McMaster University

McMaster University

Systematic Review of the Treatment of Periprosthetic Distal Femur Fractures

MacOrtho is pleased to announce the most recent publication in the Journal of Orthopaedic Trauma. This publication is entitled, “Systematic Review of the Treatment of Periprosthetic Distal Femur Fractures."

To read more, click here to access the full-version of the article.

Ristevski B, Nauth A, Williams D, Hall J, Whelan D, Bhandari M, Schemitsch E. Systematic Review of the Treatment of Periprosthetic Distal Femur Fractures. J Orthop Trauma. 2013 Oct 21. [Epub ahead of print]

Abstract

OBJECTIVES: To systematically review and compare non-operative and operative treatments for the management of periprosthetic distal femur fractures adjacent to total knee arthroplasties. Specific operative interventions compared included locked plating, retrograde intramedullary nailing (RIMN), and conventional (non-locked) plating. Where possible, data was pooled to arrive at summary estimates of treatment effect (Odds Ratios with associated 95% confidence intervals).

METHODS: A comprehensive database search (via Pubmed, Medline, Cochrane Database, and the OTA Database) was completed, yielding 44 eligible studies with a total of 719 fractures for analysis. Pertinent outcomes including malunion, nonunion and the need for secondary surgical procedures (SSPs) were compared statistically.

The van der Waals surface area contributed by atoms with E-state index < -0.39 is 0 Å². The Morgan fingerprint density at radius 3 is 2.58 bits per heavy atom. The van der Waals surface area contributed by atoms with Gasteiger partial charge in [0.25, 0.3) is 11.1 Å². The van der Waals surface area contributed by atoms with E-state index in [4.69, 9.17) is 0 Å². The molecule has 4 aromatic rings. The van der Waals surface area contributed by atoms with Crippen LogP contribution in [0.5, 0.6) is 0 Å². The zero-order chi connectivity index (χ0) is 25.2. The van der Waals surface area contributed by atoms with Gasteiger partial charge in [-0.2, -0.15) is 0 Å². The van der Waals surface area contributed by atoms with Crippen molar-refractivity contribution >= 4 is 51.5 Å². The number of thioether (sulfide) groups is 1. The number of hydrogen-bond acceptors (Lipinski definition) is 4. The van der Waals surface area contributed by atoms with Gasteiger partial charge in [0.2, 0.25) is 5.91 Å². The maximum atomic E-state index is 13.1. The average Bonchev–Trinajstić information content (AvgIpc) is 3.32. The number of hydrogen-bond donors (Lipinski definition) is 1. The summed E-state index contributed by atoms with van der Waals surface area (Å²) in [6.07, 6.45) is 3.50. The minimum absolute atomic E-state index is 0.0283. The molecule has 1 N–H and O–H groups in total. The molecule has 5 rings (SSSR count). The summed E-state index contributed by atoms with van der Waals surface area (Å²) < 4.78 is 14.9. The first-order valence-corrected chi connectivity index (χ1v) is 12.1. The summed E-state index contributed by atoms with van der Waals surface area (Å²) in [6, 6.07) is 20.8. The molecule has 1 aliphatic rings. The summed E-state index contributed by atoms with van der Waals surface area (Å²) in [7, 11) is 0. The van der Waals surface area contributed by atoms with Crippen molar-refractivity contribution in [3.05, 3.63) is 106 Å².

RESULTS: Both locked plating and RIMN demonstrated significant advantages over non-operative treatment. Some advantages were also observed when locked plating and RIMN were compared to conventional (non-locked) plates. Comparison of locked plating and RIMN showed no significant differences with regard to nonunion rates (OR=0.39, 95% CI= 0.13, 1.15, p=0.09) or rate of SSPs (OR=0.65, 95% CI=0.31, 1.35, p=0.25). However, RIMN demonstrated a significantly higher malunion rate when compared to locked plating (OR=2.37,95% CI=1.17-4.81, p=0.02).

CONCLUSION: Locked plating and RIMN offer significant advantages over non-operative treatment and conventional (non-locked) plating techniques in the management of periprosthetic femur fractures above total knee arthroplasties. Locked plating demonstrated a trend towards increased nonunion rates when compared to RIMN. Malunion was significantly higher with RIMN compared to locked plating.

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